Tragically, Goldstein’s father died during his time at the Slade, forcing him to leave his studies prematurely. He exhibited 5 works at the landmark 1914 Whitechapel Show, where he was grouped together with other young Jewish artists in the 'Small Gallery', including Bomberg, Gertler and Modigliani; but his early exit from the limelight this precocious group of creatives were to enjoy has since led to scholarly neglect of his work. Of his exhibited works which have been recorded, the theme of Jewish life was clearly a strong inspiration in terms of subject matter for Goldstein; though only one was an explicitly Jewish subject in the Whitechapel exhibition of 1914 (4).


During the Great War, Goldstein shared a studio with Mark Gertler (5) - this was a time of intense inner struggle for Gertler and led to some of his greatest works - and continued to exhibit (he was exempt from fighting as he was not a 'naturalised' British citizen). His works at the New English Art Club show of 1914 indicate his moving towards conspicuously Jewish subjects, in tandem with Gertler. His 1915 painting, The Tempest, is similar in composition and subject to the present work, and was reproduced in Colour magazine that year. The present work, more so than any other recorded work by Goldstein, can be placed alongside Mark Gertler's works from this mid-war period: the Quattrocento-inspired strongly delineated figures and perspectival simplicity are emblematic of this period for Gertler. One can only wonder at what might have happened had Goldstein continued to work alongside him and in the orbit of this prodigious enclave of Slade artists, broadly known as the 'Crisis of Brilliance' generation.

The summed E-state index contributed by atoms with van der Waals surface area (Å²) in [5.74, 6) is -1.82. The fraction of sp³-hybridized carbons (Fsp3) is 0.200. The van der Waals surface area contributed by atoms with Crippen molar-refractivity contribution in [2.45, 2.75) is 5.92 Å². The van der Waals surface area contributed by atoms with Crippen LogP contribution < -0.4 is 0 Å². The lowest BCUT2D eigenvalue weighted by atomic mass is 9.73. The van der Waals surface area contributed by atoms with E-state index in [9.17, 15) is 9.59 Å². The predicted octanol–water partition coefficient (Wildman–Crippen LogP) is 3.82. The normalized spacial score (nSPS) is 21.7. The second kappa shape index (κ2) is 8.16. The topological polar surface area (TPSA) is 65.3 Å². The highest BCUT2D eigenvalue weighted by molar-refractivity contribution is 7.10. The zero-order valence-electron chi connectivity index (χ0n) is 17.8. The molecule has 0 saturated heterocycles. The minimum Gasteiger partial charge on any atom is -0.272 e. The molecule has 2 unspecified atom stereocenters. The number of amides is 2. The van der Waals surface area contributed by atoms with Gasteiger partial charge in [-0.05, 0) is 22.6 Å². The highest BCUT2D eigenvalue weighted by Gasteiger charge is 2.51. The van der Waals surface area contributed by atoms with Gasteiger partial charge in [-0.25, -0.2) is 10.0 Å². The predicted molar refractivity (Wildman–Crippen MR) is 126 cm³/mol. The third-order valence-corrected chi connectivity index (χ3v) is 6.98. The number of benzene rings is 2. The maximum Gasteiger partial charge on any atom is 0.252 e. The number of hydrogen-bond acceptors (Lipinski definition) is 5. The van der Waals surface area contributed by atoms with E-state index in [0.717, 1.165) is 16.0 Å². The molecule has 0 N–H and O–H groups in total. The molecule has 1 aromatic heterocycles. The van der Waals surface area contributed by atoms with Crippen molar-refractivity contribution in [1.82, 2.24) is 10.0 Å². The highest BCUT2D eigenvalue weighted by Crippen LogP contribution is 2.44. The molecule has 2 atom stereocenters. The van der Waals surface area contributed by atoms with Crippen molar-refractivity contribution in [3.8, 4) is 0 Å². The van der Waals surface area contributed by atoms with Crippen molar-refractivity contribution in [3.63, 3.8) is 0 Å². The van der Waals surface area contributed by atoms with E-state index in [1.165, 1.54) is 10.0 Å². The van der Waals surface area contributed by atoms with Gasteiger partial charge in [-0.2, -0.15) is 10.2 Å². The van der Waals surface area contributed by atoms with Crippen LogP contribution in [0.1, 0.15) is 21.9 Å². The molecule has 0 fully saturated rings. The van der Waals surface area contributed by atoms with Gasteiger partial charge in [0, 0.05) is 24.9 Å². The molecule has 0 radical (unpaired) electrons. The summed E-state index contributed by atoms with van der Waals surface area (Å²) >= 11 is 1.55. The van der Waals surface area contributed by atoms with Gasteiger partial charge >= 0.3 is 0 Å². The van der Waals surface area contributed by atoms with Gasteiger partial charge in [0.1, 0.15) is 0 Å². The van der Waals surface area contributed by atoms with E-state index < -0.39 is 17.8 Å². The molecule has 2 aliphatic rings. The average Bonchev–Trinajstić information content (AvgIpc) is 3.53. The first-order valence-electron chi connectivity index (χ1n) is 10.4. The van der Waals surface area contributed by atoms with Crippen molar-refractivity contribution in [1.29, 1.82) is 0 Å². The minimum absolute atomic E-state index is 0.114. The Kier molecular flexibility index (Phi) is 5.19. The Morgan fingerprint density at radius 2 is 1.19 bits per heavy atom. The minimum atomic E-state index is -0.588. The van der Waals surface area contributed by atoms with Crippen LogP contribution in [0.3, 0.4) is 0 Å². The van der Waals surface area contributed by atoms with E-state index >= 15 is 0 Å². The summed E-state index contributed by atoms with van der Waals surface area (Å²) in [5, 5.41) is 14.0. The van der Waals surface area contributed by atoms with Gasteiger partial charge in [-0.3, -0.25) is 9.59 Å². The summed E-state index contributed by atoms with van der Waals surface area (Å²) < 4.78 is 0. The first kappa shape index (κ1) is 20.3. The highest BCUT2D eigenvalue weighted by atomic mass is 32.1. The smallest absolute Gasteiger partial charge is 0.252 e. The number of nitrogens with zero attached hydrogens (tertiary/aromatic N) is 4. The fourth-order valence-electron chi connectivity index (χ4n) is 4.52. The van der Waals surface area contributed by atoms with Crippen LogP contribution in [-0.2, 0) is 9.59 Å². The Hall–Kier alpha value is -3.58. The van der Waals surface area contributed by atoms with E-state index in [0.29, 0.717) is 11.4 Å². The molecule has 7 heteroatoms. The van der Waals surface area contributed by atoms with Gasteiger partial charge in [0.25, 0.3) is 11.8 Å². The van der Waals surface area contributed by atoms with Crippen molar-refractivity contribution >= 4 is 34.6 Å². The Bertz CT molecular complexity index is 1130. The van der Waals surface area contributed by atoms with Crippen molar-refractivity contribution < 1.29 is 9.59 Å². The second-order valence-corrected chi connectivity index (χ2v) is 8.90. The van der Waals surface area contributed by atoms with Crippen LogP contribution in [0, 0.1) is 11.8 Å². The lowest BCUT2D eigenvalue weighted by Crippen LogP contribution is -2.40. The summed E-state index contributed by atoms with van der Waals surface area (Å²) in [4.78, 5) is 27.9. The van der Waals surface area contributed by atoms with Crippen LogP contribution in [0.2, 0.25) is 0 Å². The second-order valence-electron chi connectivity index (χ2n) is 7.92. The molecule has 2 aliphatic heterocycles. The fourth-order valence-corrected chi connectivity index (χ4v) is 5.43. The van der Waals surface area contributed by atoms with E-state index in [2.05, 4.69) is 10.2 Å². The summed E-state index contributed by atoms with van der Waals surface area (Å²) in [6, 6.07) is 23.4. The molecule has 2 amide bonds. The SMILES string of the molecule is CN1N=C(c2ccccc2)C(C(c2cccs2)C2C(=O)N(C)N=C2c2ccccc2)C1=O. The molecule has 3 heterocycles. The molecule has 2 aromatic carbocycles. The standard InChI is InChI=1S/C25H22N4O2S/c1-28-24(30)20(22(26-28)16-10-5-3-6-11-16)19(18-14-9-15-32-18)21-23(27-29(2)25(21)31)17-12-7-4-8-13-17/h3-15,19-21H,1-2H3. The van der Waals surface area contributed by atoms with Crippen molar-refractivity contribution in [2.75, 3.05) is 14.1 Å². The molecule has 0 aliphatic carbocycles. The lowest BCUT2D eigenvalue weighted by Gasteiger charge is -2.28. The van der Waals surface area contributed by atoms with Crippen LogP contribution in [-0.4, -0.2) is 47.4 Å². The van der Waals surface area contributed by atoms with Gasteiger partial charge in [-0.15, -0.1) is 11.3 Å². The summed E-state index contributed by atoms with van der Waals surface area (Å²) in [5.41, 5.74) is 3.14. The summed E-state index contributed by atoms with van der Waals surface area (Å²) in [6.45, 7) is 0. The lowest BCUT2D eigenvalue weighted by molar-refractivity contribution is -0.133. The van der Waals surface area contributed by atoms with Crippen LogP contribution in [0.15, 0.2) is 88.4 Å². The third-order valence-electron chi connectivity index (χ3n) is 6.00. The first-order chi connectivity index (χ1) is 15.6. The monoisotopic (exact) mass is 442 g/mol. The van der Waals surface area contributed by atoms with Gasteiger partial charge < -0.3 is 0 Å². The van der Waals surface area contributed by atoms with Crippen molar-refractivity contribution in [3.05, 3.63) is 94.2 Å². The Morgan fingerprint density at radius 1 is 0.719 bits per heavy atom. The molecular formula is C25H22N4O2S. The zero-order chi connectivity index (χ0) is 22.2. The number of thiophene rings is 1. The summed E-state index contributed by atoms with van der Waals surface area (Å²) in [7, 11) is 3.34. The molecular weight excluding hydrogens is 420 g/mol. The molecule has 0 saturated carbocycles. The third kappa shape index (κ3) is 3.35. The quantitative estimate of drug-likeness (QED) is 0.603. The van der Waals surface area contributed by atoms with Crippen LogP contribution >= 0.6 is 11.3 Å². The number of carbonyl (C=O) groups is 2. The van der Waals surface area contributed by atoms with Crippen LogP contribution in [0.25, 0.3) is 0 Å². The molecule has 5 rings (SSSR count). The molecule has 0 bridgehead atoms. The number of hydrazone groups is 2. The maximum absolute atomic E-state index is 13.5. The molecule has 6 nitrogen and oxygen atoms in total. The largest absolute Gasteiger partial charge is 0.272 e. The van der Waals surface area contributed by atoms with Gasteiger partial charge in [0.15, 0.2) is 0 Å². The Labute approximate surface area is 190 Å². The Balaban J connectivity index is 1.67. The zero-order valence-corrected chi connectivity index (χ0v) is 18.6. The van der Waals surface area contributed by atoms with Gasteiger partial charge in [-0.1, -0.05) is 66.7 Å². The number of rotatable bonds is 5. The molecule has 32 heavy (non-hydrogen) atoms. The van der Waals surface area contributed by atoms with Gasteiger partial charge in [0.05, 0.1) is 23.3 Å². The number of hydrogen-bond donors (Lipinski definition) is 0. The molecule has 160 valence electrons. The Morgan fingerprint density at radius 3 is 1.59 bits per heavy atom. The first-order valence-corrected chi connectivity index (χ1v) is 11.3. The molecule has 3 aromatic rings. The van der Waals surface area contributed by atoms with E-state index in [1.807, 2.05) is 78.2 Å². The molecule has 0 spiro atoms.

After his studies ended he began teaching and became Art Master at the Toynbee Art Club, a hub of the East End Jewish community, situated in Commercial Street. Goldstein continued to contribute to the Whitechapel Gallery's annual 'East End Exhibition' until 1960. Records attest to his public-spiritedness and service for his synagogue.


Goldstein's son, Raymond Francis, has recently contributed to and published an excellent account of his father's artistic life (6). 



The present work's subject is taken from the book of Exodus II.5-10:

 "Now Pharaoh's daughter went down to bathe in the river, while her maids walked along the riverside. Among the reeds she noticed the basket, and she sent her maid to fetch it. She opened it and saw the child: the baby was crying. Feeling sorry for it, she said, 'This is one of the little Hebrews"... When the child grew up she brought him to Pharaoh's daughter who treated him like a son; she named him Moses 'because', she said, 'I drew him out of the water'. (NJB)



(1) London, Modernism and 1914 (ed. Michael J.K. Walsh) - Cambridge (2010) - pp.127-128

(2) Morris Goldstein: The Lost Whitechapel Boy (ed. Raymond Francis) - Think Digital (2020) - p.37

(3) "Morris Goldstein." In Database of Modern Exhibitions (DoME). European Paintings and Drawings 1905-1915. Last modified Aug 17, 2019.

(4) Reproduced in Francis, ibid. p.110

(5) Joseph Cohen - Journey to the Trenches: The Life of Isaac Rosenberg 1890-1918 - New York (1975) - p.204, Note 34

(6) Francis - ibid.